I continue military thread: recently I tested Bombardier – now the turn of Spitfire.
I take place in the cockpit – time for The Bottle of Britain.
Shepherd Neame is an independent regional brewery founded in 1698 in Faversham (Kent, United Kingdom). It is the oldest brewery in the UK.
It can boast of exports beer to 35 countries around the world. Is the owner of more than 350 pubs and hotels.
There will be many a chance to write more about this brewery, because they have in their offer some really good beers.
Today, however, I will go straight to the presentation of our hero.
Spitfire is Shepherd Neame’s biggest-selling cask conditioned ale.
For the first time it was created in 1990 to commemorate the 50th anniversary of the Battle of Britain. The name was given in honor of the British Supermarine Spitfire fighter aircraft, which was one of the most famous combat aircraft during World War II.
It is worth mentioning that at Spitfires, during the Battle of Britain, also fought Polish pilots. Polish Squadron 303 was counted among the best fighter units during the war. In 1940, were attributed to him 126 certain enemy aircraft shot down, which puts it in first place among fighter squadrons fought in the Battle.
Spitfire Premium Kentish Ale, is the winner of a Gold Medal and Best Strong Cask-Conditioned Beer of the World at the Brewing Industry International Awards.
|Spitfire is a product of protected geographical indication (PGI) awarded by the European Union for the protection of regional products and ensure their authenticity.
The same is protected eg. French champagne, an Italian Parma ham or Polish oscypek cheese.
From the beginning promotion of this beer is accompanied by wide advertising campaign. It is conducted with tongue in cheek, in the comic style. Frontmans of Spitfire are two British comedians: Alexander Armstrong and Ben Miller, acting as RAF pilots during the Second World War. In the web can be viewed ads with their participation, their images are present on posters.
You should also pay attention to the packaging of this beer.
|On the sticker contour of the Spitfire aircraft and inscription: The Bottle of Britain, which is obviously a play on words referring to the Battle of Britain.|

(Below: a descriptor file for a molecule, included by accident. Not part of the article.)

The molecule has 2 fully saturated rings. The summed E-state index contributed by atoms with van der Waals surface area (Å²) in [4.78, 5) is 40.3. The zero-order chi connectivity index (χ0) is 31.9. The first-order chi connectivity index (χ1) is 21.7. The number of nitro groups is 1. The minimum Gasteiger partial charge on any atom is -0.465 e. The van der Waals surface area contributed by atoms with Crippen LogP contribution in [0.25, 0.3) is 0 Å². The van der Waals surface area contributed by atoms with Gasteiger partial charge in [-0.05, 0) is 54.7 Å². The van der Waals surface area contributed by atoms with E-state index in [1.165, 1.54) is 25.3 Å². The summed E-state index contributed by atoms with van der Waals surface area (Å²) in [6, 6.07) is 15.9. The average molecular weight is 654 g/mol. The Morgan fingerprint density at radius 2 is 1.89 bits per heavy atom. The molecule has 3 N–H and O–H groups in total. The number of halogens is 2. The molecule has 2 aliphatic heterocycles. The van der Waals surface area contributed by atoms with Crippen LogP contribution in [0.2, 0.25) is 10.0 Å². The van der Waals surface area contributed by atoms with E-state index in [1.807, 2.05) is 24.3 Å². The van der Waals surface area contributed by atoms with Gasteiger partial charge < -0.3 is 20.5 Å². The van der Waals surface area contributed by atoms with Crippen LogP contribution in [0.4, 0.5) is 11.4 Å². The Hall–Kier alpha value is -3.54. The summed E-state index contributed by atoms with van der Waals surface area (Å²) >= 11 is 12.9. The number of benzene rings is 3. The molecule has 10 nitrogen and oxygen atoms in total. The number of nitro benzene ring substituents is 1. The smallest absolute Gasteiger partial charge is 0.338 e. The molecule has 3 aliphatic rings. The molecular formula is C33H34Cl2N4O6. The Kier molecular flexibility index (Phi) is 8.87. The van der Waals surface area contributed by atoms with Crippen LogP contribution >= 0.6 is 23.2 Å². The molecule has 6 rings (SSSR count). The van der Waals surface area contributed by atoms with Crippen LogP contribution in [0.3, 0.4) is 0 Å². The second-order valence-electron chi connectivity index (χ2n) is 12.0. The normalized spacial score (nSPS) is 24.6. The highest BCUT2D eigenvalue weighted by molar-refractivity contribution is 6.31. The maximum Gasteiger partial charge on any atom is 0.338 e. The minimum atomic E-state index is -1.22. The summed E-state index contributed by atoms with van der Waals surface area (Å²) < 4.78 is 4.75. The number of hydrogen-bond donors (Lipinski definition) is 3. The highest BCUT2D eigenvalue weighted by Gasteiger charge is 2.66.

|Spitfire beer cap, presents the logo Royal Air Force (Air Force of Great Britain).
Such signs were, among others, Spitfire planes during the Battle of Britain.
In addition, numerous banners with humorous slogans (their extensive selection I present below).
I have to admit that the whole circle around this beer is impressive and also very nice.
It is no wonder that I gladly took the tasting Spitfire.
This year we have 75 anniversary of the Battle of Britain, which was reflected on the label.
Instead of the typical inscription on the sticker (The Bottle of Britain) we have totally serious: 75 Battle of Britain.
Part of the production has a cap with the logo slightly modified:
It is the benevolent fund that works to employees of the RAF and their families (Royal Air Force Benevolent Fund).
On the label of beer we find information on how donate £3 to the foundation.
But I’m going back to get acquainted with the beer, because it is after all the main aim of my today’s entry.
So, I open a bottle…
Name: Spitfire – Premium Kentish Ale, alc. 4,5% vol.
Brewery: Shepherd Neame Ltd., Faversham, Kent, England
Colorless bottle. Expiration date: 09/2016
|The colour of beer is amber, colour of tea.
Head is high, but fairly quickly perforates and falls – however, the film is accompanied us to the end.
Saturation as ale is quite high – all the time present are few bubbles.
|The aroma of low intensity, we can find some notes of malt or weak fruit – especially after warming beer.
The smell, however, is anemic.
|Taste, like smell, it is not surprising diversity.
In fact, it is reflected mainly bitterness – and although it is not too strong, it is of a type of permanent, defaulting.
In addition, the notes of herbal bitters, which give the beer taste slightly spicy, dry.
Unfortunately, Spitfire is not surprising taste anything positive.
The aroma and taste of beer are miserable, poorly intense.
It seems to me that this beer has to taste to a wide consumer and does not taste like ale, so as to reach for it fans of different beers – to quench thirst.
I appreciate all the areola around beer, historical references etc., but the beer itself is weak.
In order not to part with Spitfire in the minor mood I propose to the end viewing funny commercial, under the title ‘German Spy‘ (though I’d happily called it ‘Menschen Shit’ 🙂 ).